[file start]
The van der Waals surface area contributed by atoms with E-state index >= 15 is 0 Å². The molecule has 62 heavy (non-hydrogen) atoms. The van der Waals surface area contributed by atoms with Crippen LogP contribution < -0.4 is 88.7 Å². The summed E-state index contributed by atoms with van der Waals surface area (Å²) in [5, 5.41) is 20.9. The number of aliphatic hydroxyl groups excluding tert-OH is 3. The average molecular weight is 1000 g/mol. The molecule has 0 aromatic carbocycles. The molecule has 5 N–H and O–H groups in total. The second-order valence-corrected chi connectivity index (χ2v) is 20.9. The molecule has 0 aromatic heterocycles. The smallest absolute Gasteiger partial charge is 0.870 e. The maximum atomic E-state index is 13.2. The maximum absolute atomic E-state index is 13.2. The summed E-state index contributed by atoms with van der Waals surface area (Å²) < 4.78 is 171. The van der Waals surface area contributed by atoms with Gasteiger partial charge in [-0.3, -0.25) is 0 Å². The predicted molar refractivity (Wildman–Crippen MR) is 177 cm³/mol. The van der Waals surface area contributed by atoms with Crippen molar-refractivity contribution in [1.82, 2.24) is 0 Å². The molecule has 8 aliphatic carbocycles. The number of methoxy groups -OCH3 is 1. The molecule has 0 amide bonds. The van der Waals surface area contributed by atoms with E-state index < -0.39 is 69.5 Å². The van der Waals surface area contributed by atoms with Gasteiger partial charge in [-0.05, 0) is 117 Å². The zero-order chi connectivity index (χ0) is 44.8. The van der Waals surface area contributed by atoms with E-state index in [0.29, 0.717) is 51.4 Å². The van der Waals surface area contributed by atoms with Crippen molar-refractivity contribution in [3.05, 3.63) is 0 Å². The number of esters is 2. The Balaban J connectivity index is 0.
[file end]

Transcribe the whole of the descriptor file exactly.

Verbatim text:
The van der Waals surface area contributed by atoms with E-state index >= 15 is 0 Å². The molecule has 62 heavy (non-hydrogen) atoms. The van der Waals surface area contributed by atoms with Crippen LogP contribution < -0.4 is 88.7 Å². The summed E-state index contributed by atoms with van der Waals surface area (Å²) in [5, 5.41) is 20.9. The number of aliphatic hydroxyl groups excluding tert-OH is 3. The average molecular weight is 1000 g/mol. The molecule has 0 aromatic carbocycles. The molecule has 5 N–H and O–H groups in total. The second-order valence-corrected chi connectivity index (χ2v) is 20.9. The molecule has 0 aromatic heterocycles. The smallest absolute Gasteiger partial charge is 0.870 e. The maximum atomic E-state index is 13.2. The maximum absolute atomic E-state index is 13.2. The summed E-state index contributed by atoms with van der Waals surface area (Å²) < 4.78 is 171. The van der Waals surface area contributed by atoms with Gasteiger partial charge in [-0.3, -0.25) is 0 Å². The predicted molar refractivity (Wildman–Crippen MR) is 177 cm³/mol. The van der Waals surface area contributed by atoms with Crippen molar-refractivity contribution in [1.82, 2.24) is 0 Å². The molecule has 8 aliphatic carbocycles. The number of methoxy groups -OCH3 is 1. The molecule has 0 amide bonds. The van der Waals surface area contributed by atoms with E-state index < -0.39 is 69.5 Å². The van der Waals surface area contributed by atoms with Gasteiger partial charge in [-0.05, 0) is 117 Å². The zero-order chi connectivity index (χ0) is 44.8. The van der Waals surface area contributed by atoms with E-state index in [0.29, 0.717) is 51.4 Å². The van der Waals surface area contributed by atoms with Crippen molar-refractivity contribution in [3.05, 3.63) is 0 Å². The number of esters is 2. The Balaban J connectivity index is 0.